FARMINGTON, Maine — Nearly a dozen local farmers will connect with members of the community Tuesday during a Farmers Roundtable on locally produced foods.
The informational session is open to the public at no charge. It will be held from 6 to 8 p.m. March 12 in Room 205 in Ricker Addition at the University of Maine at Farmington.
Sponsored by the UMF Sustainable Campus Coalition and York Family Farm’s Sandy River Market, the discussion will allow farmers to share what products they supply and consumers’ options for buying foods.
There are some barriers for both the producer and consumer of locally grown foods, said Lillian Lake at a Maine Fiddlehead Festival committee meeting Friday at the Homestead Restaurant in Farmington. It can be difficult for food producers to reach consumers, and consumers sometimes struggle with availability of product when it’s needed and cost, she explained.
The Farmers Roundtable is expected to open a discussion. She said she has seen more interest in buying local foods, especially from students in classes where she has spoken.
This is the second of three events before the second annual Maine Fiddlehead Festival on May 4 in Farmington.
A lard rendering class was previously held and following the Farmers Roundtable, a Fiddlehead Soup Cook-Off is planned from 2 to 4 p.m. April 27 at Calzolaio Pasta Company in Wilton.
Cooks must preregister and create their soup in a licensed kitchen. The public can vote on their favorite. The winner will be announced during the festival and the recipe included in 100 gift bags given to the first 100 people who register for the festival.
The Maine Fiddlehead Festival is expected to become an annual event, said Luke Kellett, chairman of the UMF Sustainable Campus Coalition, one of the festival sponsors.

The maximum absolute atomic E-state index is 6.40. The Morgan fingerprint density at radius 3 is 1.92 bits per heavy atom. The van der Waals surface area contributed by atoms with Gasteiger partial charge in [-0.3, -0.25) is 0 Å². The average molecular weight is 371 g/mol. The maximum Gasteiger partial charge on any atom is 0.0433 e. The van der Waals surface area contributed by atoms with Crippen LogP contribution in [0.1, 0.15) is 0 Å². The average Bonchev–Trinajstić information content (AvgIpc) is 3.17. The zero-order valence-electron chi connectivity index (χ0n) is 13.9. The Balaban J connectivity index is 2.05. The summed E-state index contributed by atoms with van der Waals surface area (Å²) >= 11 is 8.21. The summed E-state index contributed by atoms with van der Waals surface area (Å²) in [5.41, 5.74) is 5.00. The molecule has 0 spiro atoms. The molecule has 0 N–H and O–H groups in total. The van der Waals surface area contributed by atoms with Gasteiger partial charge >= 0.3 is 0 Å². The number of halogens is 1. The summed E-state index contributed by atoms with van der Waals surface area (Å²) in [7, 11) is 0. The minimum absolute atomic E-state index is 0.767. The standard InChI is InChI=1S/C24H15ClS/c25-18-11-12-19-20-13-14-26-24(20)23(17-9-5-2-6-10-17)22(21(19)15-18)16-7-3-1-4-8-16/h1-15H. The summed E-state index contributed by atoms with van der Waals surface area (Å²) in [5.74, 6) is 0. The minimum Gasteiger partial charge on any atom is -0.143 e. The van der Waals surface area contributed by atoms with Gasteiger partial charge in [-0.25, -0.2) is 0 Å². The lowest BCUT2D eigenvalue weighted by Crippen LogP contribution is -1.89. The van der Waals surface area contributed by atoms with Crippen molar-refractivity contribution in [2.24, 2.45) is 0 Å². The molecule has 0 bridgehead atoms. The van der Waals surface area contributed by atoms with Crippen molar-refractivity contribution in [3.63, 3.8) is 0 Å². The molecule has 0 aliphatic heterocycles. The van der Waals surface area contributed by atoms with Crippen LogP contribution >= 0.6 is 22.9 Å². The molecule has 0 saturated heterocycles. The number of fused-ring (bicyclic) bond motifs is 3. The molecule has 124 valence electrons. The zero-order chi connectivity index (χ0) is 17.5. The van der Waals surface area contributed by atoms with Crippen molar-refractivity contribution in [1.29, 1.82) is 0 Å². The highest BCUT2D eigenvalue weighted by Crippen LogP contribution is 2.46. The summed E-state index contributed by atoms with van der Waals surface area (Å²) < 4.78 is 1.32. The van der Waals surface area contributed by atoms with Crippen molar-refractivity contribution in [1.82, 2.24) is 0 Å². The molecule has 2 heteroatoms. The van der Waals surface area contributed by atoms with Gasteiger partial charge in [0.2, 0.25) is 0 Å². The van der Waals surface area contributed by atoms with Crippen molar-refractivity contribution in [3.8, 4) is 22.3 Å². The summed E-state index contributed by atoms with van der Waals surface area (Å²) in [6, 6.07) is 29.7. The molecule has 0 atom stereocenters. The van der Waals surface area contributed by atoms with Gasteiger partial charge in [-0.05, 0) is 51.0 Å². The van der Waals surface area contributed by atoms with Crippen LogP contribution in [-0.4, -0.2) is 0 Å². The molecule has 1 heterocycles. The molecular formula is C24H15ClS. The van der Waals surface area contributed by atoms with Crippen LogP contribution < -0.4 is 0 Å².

Other sponsors include the UMF Partnership for Civic Advancement, Farmington Downtown Association, Western Mountains Alliance and the University of Maine Cooperative Extension.
Last year, the UMF Sustainable Campus Coalition, which promotes sustainable practices on campus and in the community, began talking about holding a festival. Grace Eason, associate professor of science at UMF and festival committee member, also started talking about local foods and food securities as part of her classes on environmental studies.
From there, the coalition began working with community groups. The result was the first festival held last May.
This year, the festival includes a downtown antique tractor parade, morning and afternoon sessions, including local food demos and Fiddlehead cooking demonstrations, a farmers market at the Emery Community Art Center, and a fiddlehead walk based on identification and habitat sponsored by the Franklin County Ag Task Force.
The day ends with a community discussion on the next steps for supporting a Franklin County food system.
Distributed by MCT Information Services